Perhaps even more potentially problematic than negative personal experience is the possibility that bias may influence research quality: its design, execution, evaluation, and interpretation. In 1975, Stephen Abramowitz and his colleagues sent a fake manuscript to eight hundred reviewers from the American Psychological Association—four hundred more liberal ones (fellows of the Society for the Psychological Study of Social Issues and editors of the Journal of Social Issues) and four hundred less liberal (social and personality psychologists who didn’t fit either of the other criteria). The paper detailed the psychological well-being of student protesters who had occupied a college administration building and compared them to their non-activist classmates. In one version, the study found that the protesters were more psychologically healthy. In another, it was the more passive group that emerged as mentally healthier. The rest of the paper was identical. And yet, the two papers were not evaluated identically. A strong favorable reaction was three times more likely when the paper echoed one’s political beliefs—that is, when the more liberal reviewers read the version that portrayed the protesters as healthier.

More than twenty years later, the University of Pennsylvania marketing professor J. Scott Armstrong conducted a meta-analysis of all studies of peer review conducted since (and including) Abramowitz’s, to determine whether there was, in fact, a systemic problem. He concluded that the peer-review system was highly unfair and discouraged innovation. Part of the reason stemmed from known bias: papers from more famous institutions, for instance, were judged more favorably than those from unknown ones, and those authored by men were viewed more favorably than those by women if the reviewers were male, and vice versa.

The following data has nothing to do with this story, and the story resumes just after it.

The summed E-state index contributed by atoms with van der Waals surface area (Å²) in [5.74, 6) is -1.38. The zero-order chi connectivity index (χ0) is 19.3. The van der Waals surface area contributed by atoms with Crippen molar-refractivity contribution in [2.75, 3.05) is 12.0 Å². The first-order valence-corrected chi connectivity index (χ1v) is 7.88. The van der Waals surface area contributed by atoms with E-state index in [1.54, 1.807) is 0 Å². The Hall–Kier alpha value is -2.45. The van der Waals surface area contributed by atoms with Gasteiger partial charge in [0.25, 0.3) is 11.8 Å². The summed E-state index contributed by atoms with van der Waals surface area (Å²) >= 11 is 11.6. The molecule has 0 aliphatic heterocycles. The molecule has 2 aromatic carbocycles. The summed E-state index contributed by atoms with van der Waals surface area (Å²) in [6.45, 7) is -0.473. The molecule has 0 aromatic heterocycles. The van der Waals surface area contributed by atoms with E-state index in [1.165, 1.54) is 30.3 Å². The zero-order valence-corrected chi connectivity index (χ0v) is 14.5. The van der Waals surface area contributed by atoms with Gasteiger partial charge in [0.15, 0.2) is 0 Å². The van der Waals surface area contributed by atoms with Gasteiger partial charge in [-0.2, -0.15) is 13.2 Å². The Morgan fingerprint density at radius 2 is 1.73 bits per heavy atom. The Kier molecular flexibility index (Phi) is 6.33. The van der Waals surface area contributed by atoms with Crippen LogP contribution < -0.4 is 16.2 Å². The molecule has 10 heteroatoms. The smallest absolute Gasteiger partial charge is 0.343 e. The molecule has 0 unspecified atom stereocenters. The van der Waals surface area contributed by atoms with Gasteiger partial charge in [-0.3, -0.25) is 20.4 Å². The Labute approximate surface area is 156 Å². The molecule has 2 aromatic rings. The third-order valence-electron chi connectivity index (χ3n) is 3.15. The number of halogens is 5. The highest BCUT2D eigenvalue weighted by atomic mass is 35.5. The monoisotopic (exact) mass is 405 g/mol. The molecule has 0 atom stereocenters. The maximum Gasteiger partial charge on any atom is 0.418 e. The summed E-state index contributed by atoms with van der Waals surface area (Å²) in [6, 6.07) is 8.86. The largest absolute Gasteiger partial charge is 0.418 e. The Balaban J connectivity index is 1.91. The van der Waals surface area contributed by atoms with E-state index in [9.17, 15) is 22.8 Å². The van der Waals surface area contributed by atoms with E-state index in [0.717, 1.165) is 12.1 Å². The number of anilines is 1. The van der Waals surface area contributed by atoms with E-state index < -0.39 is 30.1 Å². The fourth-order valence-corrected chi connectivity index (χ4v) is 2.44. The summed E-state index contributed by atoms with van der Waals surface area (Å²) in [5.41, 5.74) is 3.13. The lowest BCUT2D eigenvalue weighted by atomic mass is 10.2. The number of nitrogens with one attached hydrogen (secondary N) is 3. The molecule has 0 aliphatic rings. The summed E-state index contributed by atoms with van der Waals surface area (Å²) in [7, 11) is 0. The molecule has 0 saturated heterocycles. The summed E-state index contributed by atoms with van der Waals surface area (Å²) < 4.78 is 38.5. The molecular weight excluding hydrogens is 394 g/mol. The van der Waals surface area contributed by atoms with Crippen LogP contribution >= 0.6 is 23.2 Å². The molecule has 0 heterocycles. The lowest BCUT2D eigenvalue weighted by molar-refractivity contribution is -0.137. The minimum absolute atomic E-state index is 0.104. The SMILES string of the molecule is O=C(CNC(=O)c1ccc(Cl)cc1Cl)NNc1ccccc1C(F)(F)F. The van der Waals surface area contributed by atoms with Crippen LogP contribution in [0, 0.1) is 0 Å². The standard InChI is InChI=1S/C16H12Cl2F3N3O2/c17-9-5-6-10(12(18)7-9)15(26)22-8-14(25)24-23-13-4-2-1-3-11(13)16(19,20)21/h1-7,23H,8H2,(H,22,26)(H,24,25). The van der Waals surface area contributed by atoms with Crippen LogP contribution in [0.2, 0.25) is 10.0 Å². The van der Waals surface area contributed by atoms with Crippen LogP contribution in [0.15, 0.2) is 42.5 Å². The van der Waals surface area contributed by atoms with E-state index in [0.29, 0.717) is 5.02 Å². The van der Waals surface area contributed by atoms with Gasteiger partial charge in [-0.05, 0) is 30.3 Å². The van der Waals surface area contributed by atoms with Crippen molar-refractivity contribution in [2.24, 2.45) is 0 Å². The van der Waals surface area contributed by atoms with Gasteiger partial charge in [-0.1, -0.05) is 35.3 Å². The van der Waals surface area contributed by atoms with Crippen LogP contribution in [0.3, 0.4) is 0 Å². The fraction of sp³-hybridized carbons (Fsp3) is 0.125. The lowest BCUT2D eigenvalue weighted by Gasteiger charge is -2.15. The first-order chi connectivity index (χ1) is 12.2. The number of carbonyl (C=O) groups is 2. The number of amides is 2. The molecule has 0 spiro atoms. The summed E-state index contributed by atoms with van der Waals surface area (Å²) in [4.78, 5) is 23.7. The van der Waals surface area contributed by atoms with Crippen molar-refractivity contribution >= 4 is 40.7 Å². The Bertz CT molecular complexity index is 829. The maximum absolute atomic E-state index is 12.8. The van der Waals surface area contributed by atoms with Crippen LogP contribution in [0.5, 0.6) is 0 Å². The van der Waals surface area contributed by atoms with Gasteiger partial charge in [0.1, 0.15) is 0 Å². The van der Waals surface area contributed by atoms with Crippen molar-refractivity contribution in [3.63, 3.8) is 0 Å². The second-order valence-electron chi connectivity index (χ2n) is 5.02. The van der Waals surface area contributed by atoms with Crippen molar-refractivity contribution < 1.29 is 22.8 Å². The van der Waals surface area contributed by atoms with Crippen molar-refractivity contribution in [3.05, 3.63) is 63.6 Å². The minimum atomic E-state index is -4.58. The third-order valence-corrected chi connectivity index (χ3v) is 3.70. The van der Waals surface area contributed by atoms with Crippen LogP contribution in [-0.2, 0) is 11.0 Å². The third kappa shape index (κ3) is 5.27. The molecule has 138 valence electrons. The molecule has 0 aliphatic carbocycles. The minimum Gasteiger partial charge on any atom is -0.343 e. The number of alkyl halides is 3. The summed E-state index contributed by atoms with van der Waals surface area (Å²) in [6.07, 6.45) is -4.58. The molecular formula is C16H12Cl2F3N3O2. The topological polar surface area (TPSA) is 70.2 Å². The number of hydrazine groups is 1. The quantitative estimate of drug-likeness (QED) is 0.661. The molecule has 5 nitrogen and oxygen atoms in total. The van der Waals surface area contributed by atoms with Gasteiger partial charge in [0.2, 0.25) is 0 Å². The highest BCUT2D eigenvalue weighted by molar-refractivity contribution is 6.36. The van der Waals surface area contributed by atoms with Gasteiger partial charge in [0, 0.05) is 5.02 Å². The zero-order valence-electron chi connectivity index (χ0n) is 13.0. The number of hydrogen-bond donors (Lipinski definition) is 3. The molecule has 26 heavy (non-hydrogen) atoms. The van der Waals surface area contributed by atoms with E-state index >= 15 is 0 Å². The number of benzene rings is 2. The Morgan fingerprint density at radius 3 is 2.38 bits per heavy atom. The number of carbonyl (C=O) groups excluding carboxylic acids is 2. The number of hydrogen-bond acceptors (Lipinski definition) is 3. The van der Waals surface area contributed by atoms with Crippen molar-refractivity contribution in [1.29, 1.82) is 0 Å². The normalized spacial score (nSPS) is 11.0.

One early study had psychologists review abstracts that were identical except for the result, and found that participants “rated those in which the results were in accord with their own beliefs as better.” Another found that reviewers rejected papers with controversial findings because of “poor methodology” while accepting papers with identical methods if they supported more conventional beliefs in the field. Yet a third, involving both graduate students and practicing scientists, showed that research was rated as significantly higher in quality if it agreed with the rater’s prior beliefs. When Armstrong and the Drake University professor Raymond Hubbard followed publication records at sixteen American Psychological Association journals over a two-year period, comparing rejected to published papers—the journals’ editors had agreed to share submitted materials—they found that those about controversial topics were reviewed far more harshly.

Read the whole article in The New Yorker